Where the search terms are elaborated, the major interests seem to be in side effects (generically), whether it is bad for you, how to make synthetic marijuana and whether a person can be tested for prior use of these items.
Anyway, like I said this is barely even a pinhole view. It would be an error to overinterpret. But it sure does represent a divergence from our usual experiences here at the blog.
Update: Abel Pharmboy reports he’s seeing the same thing on his post: What’s the buzz?: Synthetic marijuana, K2, Spice, JWH-018
When recently made aware of a situation along the lines of what Isis described in a recent post:
You see, I travel to a couple of scientific meetings a year and it seems like, for the last couple of years, I have been touched, or groped, or hit on at every meeting. Experimental Biology was no different, except that this time it came with an added twist. After the offending groping had occurred
I had the following smug reaction.
“Damn, that shit doesn’t go on at my meetings! WTF is wrong with those [Society of -ology] douchehounds anyway? “
but after reading Isis’ post, the comments following and thinking about it a little more….how the fuck would I know? It may very well be going on and I just don’t know about it.
Maybe just like some other Society meetings, the women all tell each other to watch out for grabby ol’ Professor Richard Swanger at the social events at my meetings.
UPDATE: I just saw this topic-related post from Damn Good Technician.
Some academic departments have internal sources of funding to keep the research programs of their faculty limping along if the PI experiences a gap in extramural funding. This is great. It can be a bit of an issue, however, trying to decide who deserves the (most) money.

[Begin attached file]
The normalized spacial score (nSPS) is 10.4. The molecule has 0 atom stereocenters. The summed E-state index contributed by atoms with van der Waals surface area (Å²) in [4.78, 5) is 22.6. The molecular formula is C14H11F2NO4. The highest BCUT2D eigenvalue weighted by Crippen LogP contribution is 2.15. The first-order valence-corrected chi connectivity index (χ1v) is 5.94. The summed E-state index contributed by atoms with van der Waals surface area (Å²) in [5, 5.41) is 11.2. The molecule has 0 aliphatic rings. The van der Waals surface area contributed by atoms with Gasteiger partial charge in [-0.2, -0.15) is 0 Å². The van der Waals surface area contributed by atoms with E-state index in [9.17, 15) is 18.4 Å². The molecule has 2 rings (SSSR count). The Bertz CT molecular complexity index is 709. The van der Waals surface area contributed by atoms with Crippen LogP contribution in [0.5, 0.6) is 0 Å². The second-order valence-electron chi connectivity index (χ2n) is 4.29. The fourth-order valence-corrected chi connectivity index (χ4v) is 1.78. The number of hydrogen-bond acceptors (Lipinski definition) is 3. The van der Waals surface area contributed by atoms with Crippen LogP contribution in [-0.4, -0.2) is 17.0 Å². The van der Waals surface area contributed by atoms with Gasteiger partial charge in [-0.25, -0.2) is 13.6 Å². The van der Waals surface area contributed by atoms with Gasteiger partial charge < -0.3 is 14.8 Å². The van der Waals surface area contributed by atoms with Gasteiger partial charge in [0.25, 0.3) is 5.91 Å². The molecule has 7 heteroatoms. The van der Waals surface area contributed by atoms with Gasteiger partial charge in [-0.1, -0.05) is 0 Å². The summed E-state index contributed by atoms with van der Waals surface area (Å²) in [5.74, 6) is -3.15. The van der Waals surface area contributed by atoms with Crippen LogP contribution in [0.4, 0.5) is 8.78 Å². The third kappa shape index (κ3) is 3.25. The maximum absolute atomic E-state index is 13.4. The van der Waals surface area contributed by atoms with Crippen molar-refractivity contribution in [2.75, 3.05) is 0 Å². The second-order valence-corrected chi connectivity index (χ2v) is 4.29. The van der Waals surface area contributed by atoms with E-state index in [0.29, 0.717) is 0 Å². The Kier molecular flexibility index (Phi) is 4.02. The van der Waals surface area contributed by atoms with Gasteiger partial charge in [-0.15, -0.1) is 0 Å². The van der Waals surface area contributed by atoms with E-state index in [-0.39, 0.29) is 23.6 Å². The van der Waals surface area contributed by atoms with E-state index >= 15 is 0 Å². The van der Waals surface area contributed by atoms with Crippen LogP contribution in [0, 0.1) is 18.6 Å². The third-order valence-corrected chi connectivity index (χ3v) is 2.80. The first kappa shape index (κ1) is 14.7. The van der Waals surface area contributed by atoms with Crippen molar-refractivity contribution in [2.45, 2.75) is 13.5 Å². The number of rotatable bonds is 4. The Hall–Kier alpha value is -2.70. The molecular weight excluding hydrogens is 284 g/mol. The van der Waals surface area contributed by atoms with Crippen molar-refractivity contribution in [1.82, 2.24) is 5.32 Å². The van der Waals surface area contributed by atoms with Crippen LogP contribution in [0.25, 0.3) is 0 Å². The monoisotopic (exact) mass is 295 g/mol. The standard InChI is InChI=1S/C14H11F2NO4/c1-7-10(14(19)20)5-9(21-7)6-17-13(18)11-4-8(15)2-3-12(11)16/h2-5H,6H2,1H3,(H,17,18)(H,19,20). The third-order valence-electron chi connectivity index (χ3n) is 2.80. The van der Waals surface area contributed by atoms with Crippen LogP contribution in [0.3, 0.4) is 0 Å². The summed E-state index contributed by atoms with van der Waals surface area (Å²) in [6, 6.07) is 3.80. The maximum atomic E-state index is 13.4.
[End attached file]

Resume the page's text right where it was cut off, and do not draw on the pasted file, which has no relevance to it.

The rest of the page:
One way to look at that is as an investment strategy. Your mini-state Department of -ology might be smartest to invest the internal funds in that laboratory that has a chance of regaining extramural funds in short order.
Odyssey has a few thoughts in Bridges to Nowhere:
Many, including myself, would like to see “actively” and “recent” quantified. The current popular suggestion is that recipients need to have submitted at least two proposals in the last twelve months. I don’t think that’s enough. I would make it at least three in the last six months. I’m not necessarily talking about NIH R01-level proposals here. Pretty much anything that would help keep a lab going should count. I don’t see this as too onerous a burden for someone with a viable research program.
Go read and comment.
The font geeks are still battling it out and a recent comment on that thread got me thinking about readability. Even with the considerable limitations of Microsoft Word and my own skills with it, I’ve been able to insert figures more or less where I want them in my grant applications for years. Over a decade.
Most of the grants that I review seem to be able to manage that as well. To place and format the figures within the document text so as to, presumably, ease the job of the reviewer in apprehending the points being made. The point is to facilitate easy reference to the illustrative figure at the appropriate place in the text.